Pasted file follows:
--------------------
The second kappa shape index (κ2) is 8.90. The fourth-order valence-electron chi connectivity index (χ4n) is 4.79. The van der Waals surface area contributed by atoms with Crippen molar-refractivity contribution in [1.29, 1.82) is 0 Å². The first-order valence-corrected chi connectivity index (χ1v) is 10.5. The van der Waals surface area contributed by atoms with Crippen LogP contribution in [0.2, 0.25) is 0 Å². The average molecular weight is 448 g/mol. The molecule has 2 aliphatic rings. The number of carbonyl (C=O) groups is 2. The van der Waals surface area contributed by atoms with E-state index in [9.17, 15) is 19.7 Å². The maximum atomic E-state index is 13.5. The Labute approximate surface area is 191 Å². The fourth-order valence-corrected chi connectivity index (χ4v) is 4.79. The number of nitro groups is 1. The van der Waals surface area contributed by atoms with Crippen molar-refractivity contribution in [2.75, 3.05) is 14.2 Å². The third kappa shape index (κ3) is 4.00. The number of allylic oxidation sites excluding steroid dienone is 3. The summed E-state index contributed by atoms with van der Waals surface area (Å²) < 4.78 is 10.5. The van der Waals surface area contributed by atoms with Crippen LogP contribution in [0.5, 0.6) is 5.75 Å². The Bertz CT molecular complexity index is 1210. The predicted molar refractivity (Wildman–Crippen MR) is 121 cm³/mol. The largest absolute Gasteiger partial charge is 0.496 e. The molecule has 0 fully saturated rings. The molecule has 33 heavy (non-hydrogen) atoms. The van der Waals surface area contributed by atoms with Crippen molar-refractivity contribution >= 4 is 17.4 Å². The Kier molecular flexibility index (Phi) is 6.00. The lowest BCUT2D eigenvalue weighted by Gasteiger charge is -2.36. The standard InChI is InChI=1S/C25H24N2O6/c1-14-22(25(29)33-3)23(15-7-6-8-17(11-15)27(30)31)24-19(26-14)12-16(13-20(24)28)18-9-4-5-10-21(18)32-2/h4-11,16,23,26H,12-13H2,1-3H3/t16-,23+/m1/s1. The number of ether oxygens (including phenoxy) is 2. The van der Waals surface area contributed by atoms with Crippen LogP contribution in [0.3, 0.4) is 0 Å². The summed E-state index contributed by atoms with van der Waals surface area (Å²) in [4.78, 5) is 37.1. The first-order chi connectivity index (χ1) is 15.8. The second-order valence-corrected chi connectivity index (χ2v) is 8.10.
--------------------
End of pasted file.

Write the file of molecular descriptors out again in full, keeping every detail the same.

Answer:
The second kappa shape index (κ2) is 8.90. The fourth-order valence-electron chi connectivity index (χ4n) is 4.79. The van der Waals surface area contributed by atoms with Crippen molar-refractivity contribution in [1.29, 1.82) is 0 Å². The first-order valence-corrected chi connectivity index (χ1v) is 10.5. The van der Waals surface area contributed by atoms with Crippen LogP contribution in [0.2, 0.25) is 0 Å². The average molecular weight is 448 g/mol. The molecule has 2 aliphatic rings. The number of carbonyl (C=O) groups is 2. The van der Waals surface area contributed by atoms with E-state index in [9.17, 15) is 19.7 Å². The maximum atomic E-state index is 13.5. The Labute approximate surface area is 191 Å². The fourth-order valence-corrected chi connectivity index (χ4v) is 4.79. The number of nitro groups is 1. The van der Waals surface area contributed by atoms with Crippen molar-refractivity contribution in [2.75, 3.05) is 14.2 Å². The third kappa shape index (κ3) is 4.00. The number of allylic oxidation sites excluding steroid dienone is 3. The summed E-state index contributed by atoms with van der Waals surface area (Å²) < 4.78 is 10.5. The van der Waals surface area contributed by atoms with Crippen LogP contribution in [0.5, 0.6) is 5.75 Å². The Bertz CT molecular complexity index is 1210. The predicted molar refractivity (Wildman–Crippen MR) is 121 cm³/mol. The largest absolute Gasteiger partial charge is 0.496 e. The molecule has 0 fully saturated rings. The molecule has 33 heavy (non-hydrogen) atoms. The van der Waals surface area contributed by atoms with Crippen molar-refractivity contribution >= 4 is 17.4 Å². The Kier molecular flexibility index (Phi) is 6.00. The lowest BCUT2D eigenvalue weighted by Gasteiger charge is -2.36. The standard InChI is InChI=1S/C25H24N2O6/c1-14-22(25(29)33-3)23(15-7-6-8-17(11-15)27(30)31)24-19(26-14)12-16(13-20(24)28)18-9-4-5-10-21(18)32-2/h4-11,16,23,26H,12-13H2,1-3H3/t16-,23+/m1/s1. The number of ether oxygens (including phenoxy) is 2. The van der Waals surface area contributed by atoms with Crippen LogP contribution in [0.3, 0.4) is 0 Å². The summed E-state index contributed by atoms with van der Waals surface area (Å²) in [4.78, 5) is 37.1. The first-order chi connectivity index (χ1) is 15.8. The second-order valence-corrected chi connectivity index (χ2v) is 8.10.